…and the rest

The Daily Telegraph

Shares in patent translator RWS have fallen because of currency movements, but that presents an opportunity to buy into a business with good fundamentals (385p).

Investors Chronicle

Sub-prime lender Provident Financial has “been through the wringer”, but a stronger balance sheet and growing loan book herald a recovery (676.5p). Aim-listed fish-farming industry supplier Benchmark offers exposure to swelling global demand for seafood (51p). Logistics business Stobart Group plans to grow its aviation operation at Southend airport and offers a tasty 8.1% forward dividend yield (237p).

The Times

An obstacle-laden turnaround plan at retailer Mothercare is only for the adventurous – avoid (19.5p). Many commercial-property developers panicked after the Brexit referendum, but British Land has “played a blinder” and now enjoys a stronger market position (698.5p). Paddy Power Betfair has grabbed a lead in the race to capitalise on the opening of the US sports gambling market (8,250p). The government price cap and increasing competition mean that Centrica faces “pressure from all sides” – sell (141p).

Shares

Negative sentiment towards the car market has hit shares in Auto Trader, but it is better seen as an underrated internet business (377p). Red tape is growing, leaving regulatory compliance software provider Ideagen in a “sweet spot” (122.5p). West African gold-miner Avesoro Resources is back on the growth path after last year’s disappointing performance (272.5p). Ignore the tech bears; digital-focused Next Fifteen Communications offers plenty of growth (489p).


An American view

The grocery market is ruthless, says Barron’s. There is Amazon’s Whole Foods unit and Walmart to contend with, plus dollar stores, warehouse clubs and chemist shops all growing their range of food offerings. Kroger, however, has still managed to increase its market share in recent years. Founder Barney Kroger opened the first branch – a combination of bakery, butcher’s shop and grocery store – 135 years ago. Last year, sales of Kroger’s own-label goods came to $20.9bn, or 26% of total sales, among the highest penetration rates of traditional grocers. It is big on data, too – its analytics operation generates three billion purchase recommendations a year. The shares trade on a p/e of just 12.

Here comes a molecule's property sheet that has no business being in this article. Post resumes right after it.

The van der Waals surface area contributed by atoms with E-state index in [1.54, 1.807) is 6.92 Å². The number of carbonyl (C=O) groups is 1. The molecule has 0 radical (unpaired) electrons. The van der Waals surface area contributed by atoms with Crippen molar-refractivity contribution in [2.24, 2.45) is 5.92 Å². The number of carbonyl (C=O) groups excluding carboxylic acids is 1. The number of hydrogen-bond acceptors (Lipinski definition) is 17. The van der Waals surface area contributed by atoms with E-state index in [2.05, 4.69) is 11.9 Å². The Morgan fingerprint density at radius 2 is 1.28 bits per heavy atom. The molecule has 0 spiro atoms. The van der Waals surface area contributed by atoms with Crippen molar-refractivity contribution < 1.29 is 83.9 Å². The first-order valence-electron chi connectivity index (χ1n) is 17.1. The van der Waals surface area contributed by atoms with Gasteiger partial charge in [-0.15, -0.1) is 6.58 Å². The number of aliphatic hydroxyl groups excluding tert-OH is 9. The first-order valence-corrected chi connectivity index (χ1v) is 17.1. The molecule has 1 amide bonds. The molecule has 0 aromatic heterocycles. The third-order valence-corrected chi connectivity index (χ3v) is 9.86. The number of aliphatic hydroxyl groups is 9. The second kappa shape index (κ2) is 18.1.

IPO watch

Arion Bank, the domestic arm of failed Icelandic bank Kaupthing, is planning an initial public offering (IPO) in Reykjavik and Stockholm by the end of next month. The float would represent a major test of investor appetite for Icelandic assets, following the collapse of the island’s banking system in the 2008 financial crisis, notes the Financial Times. A flourishing tourism industry has seen Iceland enjoy a solid recovery in the past decade. However, due to a strong Icelandic króna, tourist numbers look set to drop, leading to concerns about the health of the economy and banks’ lending practices. In the first quarter of 2018, Arion’s net profit fell by 42% on 2017, to 2bn Icelandic krónur (£14.2m).